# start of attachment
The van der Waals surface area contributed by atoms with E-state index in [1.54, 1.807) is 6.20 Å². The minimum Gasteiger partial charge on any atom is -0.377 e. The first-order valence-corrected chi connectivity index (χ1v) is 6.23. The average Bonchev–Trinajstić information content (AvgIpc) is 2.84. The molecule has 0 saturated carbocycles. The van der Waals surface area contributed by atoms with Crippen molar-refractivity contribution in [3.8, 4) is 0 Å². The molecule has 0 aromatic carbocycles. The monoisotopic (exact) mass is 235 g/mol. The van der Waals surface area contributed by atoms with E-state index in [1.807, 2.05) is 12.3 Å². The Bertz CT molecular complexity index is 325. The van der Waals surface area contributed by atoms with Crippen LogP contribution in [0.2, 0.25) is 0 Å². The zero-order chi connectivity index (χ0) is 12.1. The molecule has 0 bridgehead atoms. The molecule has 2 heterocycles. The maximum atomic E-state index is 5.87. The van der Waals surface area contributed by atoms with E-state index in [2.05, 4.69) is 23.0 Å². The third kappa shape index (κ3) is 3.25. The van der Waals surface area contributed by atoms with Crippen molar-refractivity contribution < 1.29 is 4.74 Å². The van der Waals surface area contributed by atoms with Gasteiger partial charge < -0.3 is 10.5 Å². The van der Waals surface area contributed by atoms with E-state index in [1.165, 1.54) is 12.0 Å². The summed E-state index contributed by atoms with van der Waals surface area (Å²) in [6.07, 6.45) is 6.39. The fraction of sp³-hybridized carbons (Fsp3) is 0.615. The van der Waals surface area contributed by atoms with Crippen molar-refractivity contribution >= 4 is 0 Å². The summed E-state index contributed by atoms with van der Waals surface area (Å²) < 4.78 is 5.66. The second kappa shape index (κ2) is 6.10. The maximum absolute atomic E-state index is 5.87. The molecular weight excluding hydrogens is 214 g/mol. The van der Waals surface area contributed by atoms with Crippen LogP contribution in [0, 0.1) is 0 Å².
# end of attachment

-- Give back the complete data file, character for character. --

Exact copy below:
The van der Waals surface area contributed by atoms with E-state index in [1.54, 1.807) is 6.20 Å². The minimum Gasteiger partial charge on any atom is -0.377 e. The first-order valence-corrected chi connectivity index (χ1v) is 6.23. The average Bonchev–Trinajstić information content (AvgIpc) is 2.84. The molecule has 0 saturated carbocycles. The van der Waals surface area contributed by atoms with Crippen molar-refractivity contribution in [3.8, 4) is 0 Å². The molecule has 0 aromatic carbocycles. The monoisotopic (exact) mass is 235 g/mol. The van der Waals surface area contributed by atoms with E-state index in [1.807, 2.05) is 12.3 Å². The Bertz CT molecular complexity index is 325. The van der Waals surface area contributed by atoms with Crippen LogP contribution in [0.2, 0.25) is 0 Å². The zero-order chi connectivity index (χ0) is 12.1. The molecule has 0 bridgehead atoms. The molecule has 2 heterocycles. The maximum atomic E-state index is 5.87. The van der Waals surface area contributed by atoms with E-state index in [2.05, 4.69) is 23.0 Å². The third kappa shape index (κ3) is 3.25. The van der Waals surface area contributed by atoms with Crippen molar-refractivity contribution < 1.29 is 4.74 Å². The van der Waals surface area contributed by atoms with Gasteiger partial charge < -0.3 is 10.5 Å². The van der Waals surface area contributed by atoms with E-state index in [1.165, 1.54) is 12.0 Å². The summed E-state index contributed by atoms with van der Waals surface area (Å²) in [6.07, 6.45) is 6.39. The fraction of sp³-hybridized carbons (Fsp3) is 0.615. The van der Waals surface area contributed by atoms with Crippen molar-refractivity contribution >= 4 is 0 Å². The summed E-state index contributed by atoms with van der Waals surface area (Å²) < 4.78 is 5.66. The second kappa shape index (κ2) is 6.10. The maximum absolute atomic E-state index is 5.87. The molecular weight excluding hydrogens is 214 g/mol. The van der Waals surface area contributed by atoms with Crippen LogP contribution in [0, 0.1) is 0 Å².